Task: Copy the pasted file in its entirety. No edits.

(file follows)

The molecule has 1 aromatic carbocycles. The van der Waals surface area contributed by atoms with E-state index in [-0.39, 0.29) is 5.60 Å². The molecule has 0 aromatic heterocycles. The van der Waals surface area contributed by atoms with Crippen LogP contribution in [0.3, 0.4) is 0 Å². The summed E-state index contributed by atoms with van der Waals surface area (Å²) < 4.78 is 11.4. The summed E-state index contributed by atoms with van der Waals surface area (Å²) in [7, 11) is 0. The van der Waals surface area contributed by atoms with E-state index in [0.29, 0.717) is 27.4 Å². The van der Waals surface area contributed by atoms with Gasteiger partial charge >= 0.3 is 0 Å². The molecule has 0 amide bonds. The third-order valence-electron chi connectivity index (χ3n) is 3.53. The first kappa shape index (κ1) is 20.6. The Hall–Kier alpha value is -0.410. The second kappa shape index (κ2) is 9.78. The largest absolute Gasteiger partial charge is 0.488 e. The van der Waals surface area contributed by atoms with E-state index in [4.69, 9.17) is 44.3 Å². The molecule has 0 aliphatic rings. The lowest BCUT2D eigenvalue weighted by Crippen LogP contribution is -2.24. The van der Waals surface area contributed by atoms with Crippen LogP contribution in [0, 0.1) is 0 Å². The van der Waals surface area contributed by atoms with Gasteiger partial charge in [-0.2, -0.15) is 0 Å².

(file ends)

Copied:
The molecule has 1 aromatic carbocycles. The van der Waals surface area contributed by atoms with E-state index in [-0.39, 0.29) is 5.60 Å². The molecule has 0 aromatic heterocycles. The van der Waals surface area contributed by atoms with Crippen LogP contribution in [0.3, 0.4) is 0 Å². The summed E-state index contributed by atoms with van der Waals surface area (Å²) < 4.78 is 11.4. The summed E-state index contributed by atoms with van der Waals surface area (Å²) in [7, 11) is 0. The van der Waals surface area contributed by atoms with E-state index in [0.29, 0.717) is 27.4 Å². The van der Waals surface area contributed by atoms with Gasteiger partial charge >= 0.3 is 0 Å². The molecule has 0 amide bonds. The third-order valence-electron chi connectivity index (χ3n) is 3.53. The first kappa shape index (κ1) is 20.6. The Hall–Kier alpha value is -0.410. The second kappa shape index (κ2) is 9.78. The largest absolute Gasteiger partial charge is 0.488 e. The van der Waals surface area contributed by atoms with E-state index in [4.69, 9.17) is 44.3 Å². The molecule has 0 aliphatic rings. The lowest BCUT2D eigenvalue weighted by Crippen LogP contribution is -2.24. The van der Waals surface area contributed by atoms with Crippen LogP contribution in [0, 0.1) is 0 Å². The van der Waals surface area contributed by atoms with Gasteiger partial charge in [-0.2, -0.15) is 0 Å².